For three weeks every spring, the NCAA men’s basketball tournament dominates the news and consumes the American public. Sadly, as I grow older I find myself more and more immune to this state of hysteria. While most male college students frantically fill out multiple brackets, I completed a rather half-assed bracket in about 15 minutes.
As for the tournament itself, the storylines this year have been lackluster as well. Unlike recent years, there’s no Stephen Curry, no mid-majors in the Sweet Sixteen (excluding Xavier, of course), no George Mason, etc. This weekend, Michigan State, North Carolina, Villanova, and Connecticut will compete in the Final Four. And while many media members will try to push the Spartans as a feel-good team that will rejuvenate and repair the economic resolve of a woebegone Michigan population, the story is a stretch at best.
All things considered, my relative disinterest doesn’t make much sense; men’s college basketball is as healthy as it’s been in recent memory, with NBA rules forcing a talent influx into the college ranks not seen since the early 1990s. Surprisingly, this talent influx has had auxiliary effects that have, to an extent, harmed the entertainment value of the men’s NCAA tournament. Less mid-majors are receiving at-large bids, and parity has leveled off as well (2008 being the best example, as all four one seeds reached the Final Four).
When compared with the women’s tournament, the men look even worse. This year’s women’s tournament has featured an incredibly dominant Connecticut team (perhaps the greatest ever), an intriguing South Dakota State team, and Pat Summit’s Tennessee Lady Vols failing to reach the Sweet Sixteen for the first time ever. Despite this, of course, the women’s tournament is continually ignored and relegated to back page status by the news media. No matter how uninteresting, corrupt, or predictable the men’s game becomes, and no matter how interesting the storylines become on the women’s side, the two will seemingly never receive equitable media coverage — but that is an issue for a future column, I suppose.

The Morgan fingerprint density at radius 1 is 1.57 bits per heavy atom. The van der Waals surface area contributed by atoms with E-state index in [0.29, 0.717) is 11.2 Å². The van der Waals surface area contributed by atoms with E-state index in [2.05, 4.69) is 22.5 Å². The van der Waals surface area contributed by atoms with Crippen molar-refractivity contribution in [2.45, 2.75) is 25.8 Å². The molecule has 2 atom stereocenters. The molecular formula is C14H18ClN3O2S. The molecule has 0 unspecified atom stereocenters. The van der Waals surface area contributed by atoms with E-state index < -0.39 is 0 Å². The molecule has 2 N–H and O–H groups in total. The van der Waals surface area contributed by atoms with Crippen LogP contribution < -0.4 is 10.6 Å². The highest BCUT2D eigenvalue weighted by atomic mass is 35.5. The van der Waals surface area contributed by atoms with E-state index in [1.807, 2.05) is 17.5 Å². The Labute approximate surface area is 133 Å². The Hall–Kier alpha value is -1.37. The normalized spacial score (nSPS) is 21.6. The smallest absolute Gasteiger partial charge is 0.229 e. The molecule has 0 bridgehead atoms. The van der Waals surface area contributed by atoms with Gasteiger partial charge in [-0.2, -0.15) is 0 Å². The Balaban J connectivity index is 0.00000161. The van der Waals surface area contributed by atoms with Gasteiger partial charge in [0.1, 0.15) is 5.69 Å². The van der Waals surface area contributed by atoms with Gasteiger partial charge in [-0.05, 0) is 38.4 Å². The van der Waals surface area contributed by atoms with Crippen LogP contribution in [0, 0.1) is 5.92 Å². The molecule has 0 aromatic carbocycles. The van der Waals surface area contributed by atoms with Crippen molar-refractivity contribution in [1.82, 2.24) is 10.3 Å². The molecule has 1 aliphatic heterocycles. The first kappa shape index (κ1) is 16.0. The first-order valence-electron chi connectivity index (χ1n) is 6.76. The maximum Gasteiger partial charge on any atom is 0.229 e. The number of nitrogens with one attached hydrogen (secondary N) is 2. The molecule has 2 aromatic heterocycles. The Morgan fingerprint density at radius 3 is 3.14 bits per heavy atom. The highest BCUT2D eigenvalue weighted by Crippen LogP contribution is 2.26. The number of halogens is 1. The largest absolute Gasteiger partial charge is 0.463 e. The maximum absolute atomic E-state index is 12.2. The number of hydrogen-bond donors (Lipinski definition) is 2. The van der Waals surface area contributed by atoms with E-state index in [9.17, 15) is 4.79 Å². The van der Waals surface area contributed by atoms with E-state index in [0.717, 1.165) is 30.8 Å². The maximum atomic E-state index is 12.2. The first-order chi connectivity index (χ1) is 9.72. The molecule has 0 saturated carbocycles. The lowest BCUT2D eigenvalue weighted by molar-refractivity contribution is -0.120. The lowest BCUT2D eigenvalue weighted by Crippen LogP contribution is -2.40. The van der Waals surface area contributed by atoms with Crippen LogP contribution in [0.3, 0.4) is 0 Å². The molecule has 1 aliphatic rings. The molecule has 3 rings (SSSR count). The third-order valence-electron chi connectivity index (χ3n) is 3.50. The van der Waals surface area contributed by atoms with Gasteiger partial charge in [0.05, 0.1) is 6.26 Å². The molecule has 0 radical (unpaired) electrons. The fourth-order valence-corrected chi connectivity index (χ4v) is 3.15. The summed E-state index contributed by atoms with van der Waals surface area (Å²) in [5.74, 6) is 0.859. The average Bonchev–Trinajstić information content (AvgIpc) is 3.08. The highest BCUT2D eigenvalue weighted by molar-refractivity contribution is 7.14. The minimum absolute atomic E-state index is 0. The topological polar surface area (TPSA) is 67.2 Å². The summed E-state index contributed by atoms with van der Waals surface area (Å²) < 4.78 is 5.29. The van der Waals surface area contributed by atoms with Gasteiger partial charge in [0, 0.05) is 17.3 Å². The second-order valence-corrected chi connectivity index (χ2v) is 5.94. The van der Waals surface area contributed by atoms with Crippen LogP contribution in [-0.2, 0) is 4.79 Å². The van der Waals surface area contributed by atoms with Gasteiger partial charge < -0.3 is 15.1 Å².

Additionally, I’d be remiss to neglect mentioning a more personal reason for my newfound lack of interest in the tournament: the ineptitude of the University of Illinois basketball program. While most schools capitalize and thrive in the wake of magnificent seasons like the Illini’s 2004-05 campaign, Bruce Weber is still searching for his first tournament win in the post-Dee Brown era. After watching Western Kentucky dismantle the Illini in the first round this year, I’ve had little patience for the tournament. If I’ve got no horse in the race, why bother? My heart simply isn’t in it.
So, once again, the men’s Final Four is upon us. I’ll watch the games — perhaps. Either way, the outcome will have little to no effect on me. Why is that? Well, the reasons stated above.
And I picked Memphis to win it all.